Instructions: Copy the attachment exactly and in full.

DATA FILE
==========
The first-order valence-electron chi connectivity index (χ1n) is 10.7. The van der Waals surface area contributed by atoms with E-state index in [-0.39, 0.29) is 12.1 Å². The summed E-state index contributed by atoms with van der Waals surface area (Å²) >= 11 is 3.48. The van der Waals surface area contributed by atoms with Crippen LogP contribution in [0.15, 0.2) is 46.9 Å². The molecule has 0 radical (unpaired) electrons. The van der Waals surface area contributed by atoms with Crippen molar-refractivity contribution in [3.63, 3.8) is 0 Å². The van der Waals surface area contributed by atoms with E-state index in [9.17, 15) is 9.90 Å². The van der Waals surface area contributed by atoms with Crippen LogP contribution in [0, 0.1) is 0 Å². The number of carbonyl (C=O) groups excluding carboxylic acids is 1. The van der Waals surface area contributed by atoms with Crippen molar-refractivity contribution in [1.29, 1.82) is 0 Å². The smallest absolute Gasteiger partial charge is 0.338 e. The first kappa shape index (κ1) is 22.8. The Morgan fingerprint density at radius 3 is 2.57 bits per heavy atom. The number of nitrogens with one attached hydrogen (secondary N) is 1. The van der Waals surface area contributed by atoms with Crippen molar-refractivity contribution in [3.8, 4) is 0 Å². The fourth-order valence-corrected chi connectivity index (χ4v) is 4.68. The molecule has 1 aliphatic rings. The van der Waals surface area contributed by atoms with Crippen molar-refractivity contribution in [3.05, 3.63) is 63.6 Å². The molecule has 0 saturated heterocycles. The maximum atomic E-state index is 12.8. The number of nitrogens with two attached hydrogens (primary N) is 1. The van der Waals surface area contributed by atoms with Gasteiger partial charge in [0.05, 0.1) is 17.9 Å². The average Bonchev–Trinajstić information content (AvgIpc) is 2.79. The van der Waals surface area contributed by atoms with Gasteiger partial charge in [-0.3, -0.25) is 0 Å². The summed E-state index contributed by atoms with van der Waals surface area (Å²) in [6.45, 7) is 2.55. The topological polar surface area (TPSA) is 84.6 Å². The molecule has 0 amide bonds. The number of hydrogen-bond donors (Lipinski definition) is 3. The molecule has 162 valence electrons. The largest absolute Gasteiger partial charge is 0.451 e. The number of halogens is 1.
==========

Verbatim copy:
The first-order valence-electron chi connectivity index (χ1n) is 10.7. The van der Waals surface area contributed by atoms with E-state index in [-0.39, 0.29) is 12.1 Å². The summed E-state index contributed by atoms with van der Waals surface area (Å²) >= 11 is 3.48. The van der Waals surface area contributed by atoms with Crippen LogP contribution in [0.15, 0.2) is 46.9 Å². The molecule has 0 radical (unpaired) electrons. The van der Waals surface area contributed by atoms with Crippen molar-refractivity contribution in [3.63, 3.8) is 0 Å². The van der Waals surface area contributed by atoms with E-state index in [9.17, 15) is 9.90 Å². The van der Waals surface area contributed by atoms with Crippen LogP contribution in [0, 0.1) is 0 Å². The number of carbonyl (C=O) groups excluding carboxylic acids is 1. The van der Waals surface area contributed by atoms with Crippen molar-refractivity contribution in [1.29, 1.82) is 0 Å². The smallest absolute Gasteiger partial charge is 0.338 e. The first kappa shape index (κ1) is 22.8. The Morgan fingerprint density at radius 3 is 2.57 bits per heavy atom. The number of nitrogens with one attached hydrogen (secondary N) is 1. The van der Waals surface area contributed by atoms with Crippen molar-refractivity contribution in [3.8, 4) is 0 Å². The fourth-order valence-corrected chi connectivity index (χ4v) is 4.68. The molecule has 1 aliphatic rings. The van der Waals surface area contributed by atoms with Crippen molar-refractivity contribution in [3.05, 3.63) is 63.6 Å². The molecule has 0 saturated heterocycles. The maximum atomic E-state index is 12.8. The number of nitrogens with two attached hydrogens (primary N) is 1. The van der Waals surface area contributed by atoms with Gasteiger partial charge in [0.05, 0.1) is 17.9 Å². The average Bonchev–Trinajstić information content (AvgIpc) is 2.79. The van der Waals surface area contributed by atoms with Gasteiger partial charge in [-0.3, -0.25) is 0 Å². The summed E-state index contributed by atoms with van der Waals surface area (Å²) in [6.45, 7) is 2.55. The topological polar surface area (TPSA) is 84.6 Å². The molecule has 0 amide bonds. The number of hydrogen-bond donors (Lipinski definition) is 3. The molecule has 162 valence electrons. The largest absolute Gasteiger partial charge is 0.451 e. The number of halogens is 1.